You should be aware of everything you need to know to build a hot rod. What don't you know?
     
  17. So you want it lowered yet no kickup...am I missing something here?
     
  18. chaddilac
    Joined: Mar 21, 2006
    Posts: 13,862

    chaddilac
    Member

    I've got a buddy that builds some of his frame rails with no kickup... mounts the rear axle above the frame.
     
  19. MO_JUNK
    Joined: Jan 22, 2006
    Posts: 1,048

    MO_JUNK
    Member
    from Rolla, Mo.

    I'm actually planning to do it. I will use a stock 37' ford front axle and mount my front spring off the wishbones which will make it pretty low. The axle will be in front of the radiator. In the rear I plan to mount the rearend above the framerails. I'll use either quarter eliptic springs or possibly leaf springs mounted to the outside of the rails. I'll probably have to c-notch the top of the rail but I won't know until I start mocking it up. I plan to use original ford stealies all around with with tall skinny tires. Some of the 50's and early 60's sports cars used similar rear setups. I'll be using TT frame rails which have the same side profile as Model A's but they are about 1" taller. I plan to set the width of the frame to align with the outside width of the body. The look should be pretty much that of having a rollpan. Sam
     
  20. 117harv
    Joined: Nov 12, 2009
    Posts: 6,590

    117harv
    Member


    Have you looked at any of T's and A's here?



    Where does he say he wants it lowered?

    You can lower the car a few inches from stock, T or A and still run straight rails.
     
  21. rdynes01
    Joined: Nov 22, 2010
    Posts: 96

    rdynes01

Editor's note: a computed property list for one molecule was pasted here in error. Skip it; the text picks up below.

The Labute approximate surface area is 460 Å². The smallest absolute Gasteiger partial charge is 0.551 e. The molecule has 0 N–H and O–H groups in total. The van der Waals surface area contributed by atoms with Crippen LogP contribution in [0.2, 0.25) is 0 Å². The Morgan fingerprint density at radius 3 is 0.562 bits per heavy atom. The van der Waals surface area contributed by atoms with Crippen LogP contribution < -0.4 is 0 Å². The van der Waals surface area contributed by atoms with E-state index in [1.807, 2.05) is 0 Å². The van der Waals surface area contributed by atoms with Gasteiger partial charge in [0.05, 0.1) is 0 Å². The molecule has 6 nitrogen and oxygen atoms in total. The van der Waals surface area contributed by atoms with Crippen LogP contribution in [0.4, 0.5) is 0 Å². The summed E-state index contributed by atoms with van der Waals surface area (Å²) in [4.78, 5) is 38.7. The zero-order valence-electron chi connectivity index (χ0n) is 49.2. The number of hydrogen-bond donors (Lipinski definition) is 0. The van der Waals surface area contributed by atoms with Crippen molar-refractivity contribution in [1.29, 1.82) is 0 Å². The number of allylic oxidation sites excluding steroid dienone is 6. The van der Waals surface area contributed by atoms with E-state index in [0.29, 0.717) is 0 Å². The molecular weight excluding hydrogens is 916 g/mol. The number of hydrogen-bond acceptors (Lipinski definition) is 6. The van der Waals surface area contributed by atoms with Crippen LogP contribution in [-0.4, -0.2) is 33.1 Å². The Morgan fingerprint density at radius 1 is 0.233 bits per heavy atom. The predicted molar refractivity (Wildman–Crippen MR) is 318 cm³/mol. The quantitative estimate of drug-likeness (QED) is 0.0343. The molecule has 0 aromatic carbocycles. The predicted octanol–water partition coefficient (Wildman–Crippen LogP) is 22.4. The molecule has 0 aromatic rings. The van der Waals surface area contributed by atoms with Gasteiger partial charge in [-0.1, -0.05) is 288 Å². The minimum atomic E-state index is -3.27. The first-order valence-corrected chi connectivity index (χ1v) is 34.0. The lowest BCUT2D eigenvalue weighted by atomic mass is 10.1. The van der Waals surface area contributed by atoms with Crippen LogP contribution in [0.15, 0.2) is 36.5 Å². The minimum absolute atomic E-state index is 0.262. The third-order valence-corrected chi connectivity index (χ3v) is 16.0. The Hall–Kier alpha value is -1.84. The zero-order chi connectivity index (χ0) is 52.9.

Member
    from colorado

    Yeah, I've looked alot for pictures similar to what I propose but with no luck so far.any help would be appreciated.
     
  22. MO_JUNK
    Joined: Jan 22, 2006
    Posts: 1,048

    MO_JUNK
    Member
    from Rolla, Mo.

    Here's a picture (from the HAMB) that shows what I tried to explain in post #19 above. You can see that the rear axle tubes will past just above the frame rails. There will still be plenty of ground clearance.
     

    Attached Files:

  23. GAB-KC
    Joined: May 1, 2008
    Posts: 46

    GAB-KC
    Member

    Here is an old timer that was built using an unboxed set of Model A frame rails with no kickup.

    [​IMG]

    Here is what the bare frame looked like.

    [​IMG]
     
  24. rdynes01
    Joined: Nov 22, 2010
    Posts: 96

    rdynes01
    Member
    from colorado

    With no rear kickup, what would be the best way to hang the rear suspension?
     
  25. I have owned my T Bucket for 25 years, but I did NOT build it. It has straight frame rails, NO Zee. and he used a straight front axle. I have to clim on the rear tire to get in & out. No doors. It sits Too high. Steep angle on engine & trans back to 9 inch. roadster headers end close to ground. I will be dropping front end. It has 4 coil springs. May bag rear end to be able to drop it. I recommend zee it enough to be able to step into & out of car.
     
  26. tfeverfred
    Joined: Nov 11, 2006
    Posts: 15,793

    tfeverfred
    Member

    I'm betting it's Z'd.
     
  27. no limits
    Joined: May 1, 2012
    Posts: 156

    no limits
    Member
    from Louisiana

    Here's one I'm building now.. Has a step in the rear... It will be hard to keep it low with no step up in the rear..

    Here's how it sit's..

    [​IMG]
    [​IMG]
    [​IMG]
     

    Attached Files:

  28. dan c
    Joined: Jan 30, 2012
    Posts: 2,148

    dan c
    Member

    perhaps you're referring to an "underslung" suspension, using parallel leaf springs on each corner, mount them on top of the frame and you'll be real low. i've seen this done a few times, and back in the brass era a few factory cars were set up that way.